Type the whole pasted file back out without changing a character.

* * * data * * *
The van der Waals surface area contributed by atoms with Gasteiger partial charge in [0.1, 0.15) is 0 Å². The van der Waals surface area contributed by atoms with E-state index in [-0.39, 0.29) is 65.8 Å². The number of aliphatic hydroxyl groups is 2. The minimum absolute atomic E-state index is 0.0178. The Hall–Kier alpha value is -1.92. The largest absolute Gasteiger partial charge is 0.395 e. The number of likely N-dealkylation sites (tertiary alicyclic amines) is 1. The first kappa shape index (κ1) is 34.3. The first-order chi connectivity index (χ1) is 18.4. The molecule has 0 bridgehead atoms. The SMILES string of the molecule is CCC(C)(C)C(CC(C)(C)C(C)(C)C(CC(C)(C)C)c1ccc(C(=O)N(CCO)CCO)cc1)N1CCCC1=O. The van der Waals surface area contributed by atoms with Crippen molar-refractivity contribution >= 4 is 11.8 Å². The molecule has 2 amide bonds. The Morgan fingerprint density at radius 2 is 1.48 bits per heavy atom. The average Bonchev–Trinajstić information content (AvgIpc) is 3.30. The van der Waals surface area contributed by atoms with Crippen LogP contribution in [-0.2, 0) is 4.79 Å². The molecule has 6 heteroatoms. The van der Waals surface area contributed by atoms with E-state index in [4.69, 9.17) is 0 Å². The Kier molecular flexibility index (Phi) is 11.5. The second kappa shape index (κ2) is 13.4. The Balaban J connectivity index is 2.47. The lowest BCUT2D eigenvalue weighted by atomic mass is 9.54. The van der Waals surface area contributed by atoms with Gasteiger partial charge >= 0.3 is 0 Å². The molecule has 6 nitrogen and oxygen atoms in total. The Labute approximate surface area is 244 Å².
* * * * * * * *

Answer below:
The van der Waals surface area contributed by atoms with Gasteiger partial charge in [0.1, 0.15) is 0 Å². The van der Waals surface area contributed by atoms with E-state index in [-0.39, 0.29) is 65.8 Å². The number of aliphatic hydroxyl groups is 2. The minimum absolute atomic E-state index is 0.0178. The Hall–Kier alpha value is -1.92. The largest absolute Gasteiger partial charge is 0.395 e. The number of likely N-dealkylation sites (tertiary alicyclic amines) is 1. The first kappa shape index (κ1) is 34.3. The first-order chi connectivity index (χ1) is 18.4. The molecule has 0 bridgehead atoms. The SMILES string of the molecule is CCC(C)(C)C(CC(C)(C)C(C)(C)C(CC(C)(C)C)c1ccc(C(=O)N(CCO)CCO)cc1)N1CCCC1=O. The van der Waals surface area contributed by atoms with Crippen molar-refractivity contribution >= 4 is 11.8 Å². The molecule has 2 amide bonds. The Morgan fingerprint density at radius 2 is 1.48 bits per heavy atom. The average Bonchev–Trinajstić information content (AvgIpc) is 3.30. The van der Waals surface area contributed by atoms with Crippen LogP contribution in [-0.2, 0) is 4.79 Å². The molecule has 6 heteroatoms. The van der Waals surface area contributed by atoms with E-state index in [4.69, 9.17) is 0 Å². The Kier molecular flexibility index (Phi) is 11.5. The second kappa shape index (κ2) is 13.4. The Balaban J connectivity index is 2.47. The lowest BCUT2D eigenvalue weighted by atomic mass is 9.54. The van der Waals surface area contributed by atoms with Gasteiger partial charge >= 0.3 is 0 Å². The molecule has 6 nitrogen and oxygen atoms in total. The Labute approximate surface area is 244 Å².